Travel agents should seriously consider which cruise lines they work with longer term and whether to introduce £50 fees to pay for the paperwork involving in booking.
Aito specialist agents chairman Oliver Broad, speaking at this year’s domestic conference, said he was “sick to death” of being paid 5% commission for booking a cruise while having to pay an increasing amount on stationery to provide ticket wallets and paperwork to customers.
“Stationery costs have gone up. Maybe we should charge £50 to accept a cruise booking for the larger cruise companies?” said Broad, who claimed his own agency has never discounted cruise bookings.
“We [Robert Broad Travel] didn’t discount in the first place and now we are selling the same products at the same price but we are not making 12%, we are making 5% so it’s hugely frustrating.”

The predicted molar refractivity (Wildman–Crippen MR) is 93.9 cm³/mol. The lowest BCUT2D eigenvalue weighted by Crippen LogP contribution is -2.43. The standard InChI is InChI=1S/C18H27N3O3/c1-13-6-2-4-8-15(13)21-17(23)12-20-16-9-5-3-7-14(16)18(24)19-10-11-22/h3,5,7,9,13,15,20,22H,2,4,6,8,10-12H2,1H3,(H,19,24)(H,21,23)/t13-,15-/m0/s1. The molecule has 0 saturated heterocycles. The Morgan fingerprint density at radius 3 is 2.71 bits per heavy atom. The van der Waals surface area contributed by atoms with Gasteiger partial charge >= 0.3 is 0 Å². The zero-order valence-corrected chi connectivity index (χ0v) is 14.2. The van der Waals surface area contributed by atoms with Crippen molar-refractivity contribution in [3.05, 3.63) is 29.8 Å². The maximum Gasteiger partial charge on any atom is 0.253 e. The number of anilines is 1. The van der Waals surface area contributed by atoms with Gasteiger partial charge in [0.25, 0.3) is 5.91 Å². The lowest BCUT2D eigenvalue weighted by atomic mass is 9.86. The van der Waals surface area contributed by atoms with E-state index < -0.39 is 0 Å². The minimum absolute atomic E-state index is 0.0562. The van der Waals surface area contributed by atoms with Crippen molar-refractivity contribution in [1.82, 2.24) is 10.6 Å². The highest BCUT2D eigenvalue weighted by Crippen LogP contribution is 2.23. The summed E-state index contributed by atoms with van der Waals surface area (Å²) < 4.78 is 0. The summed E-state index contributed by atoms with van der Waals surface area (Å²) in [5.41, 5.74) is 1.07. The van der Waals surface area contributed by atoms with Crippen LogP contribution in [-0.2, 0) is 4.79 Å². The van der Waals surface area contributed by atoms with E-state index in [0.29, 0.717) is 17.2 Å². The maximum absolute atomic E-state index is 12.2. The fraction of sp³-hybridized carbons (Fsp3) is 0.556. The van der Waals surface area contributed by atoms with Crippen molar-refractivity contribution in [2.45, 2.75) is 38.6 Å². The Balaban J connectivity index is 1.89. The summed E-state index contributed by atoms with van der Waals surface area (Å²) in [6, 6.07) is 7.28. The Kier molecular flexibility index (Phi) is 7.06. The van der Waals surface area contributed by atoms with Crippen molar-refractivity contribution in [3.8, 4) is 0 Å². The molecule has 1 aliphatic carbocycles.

He admitted some agents were happy with the commission reductions because it had stopped retailers discounting and created a level playing field for smaller agents to compete in.
The comments follow the recent moves by operators such as Norwegian Cruise Line to slash agency commissions.
Broad said independent agents now had to question whether booking certain cruise lines was worthwhile and whether charging a fee was the only way to sustain cruise bookings.
“You have to ask whether charging a fee would a more sustainable way of working. The paperwork and time involved in processing and printing off a cruise booking for a group of ten can take half a day,” he added.
Broad urged agents to think about their future business models.
“It’s not about making a quick buck, it’s about sustaining the business longer term,” he said. “By the time you’ve added in the costs of the reduced commission, you are making less and you have to decide if you want that booking.”
But he urged Aito agents to support the association’s affiliate partner The Cruise Portfolio and other supportive cruise lines which were not cutting commission.
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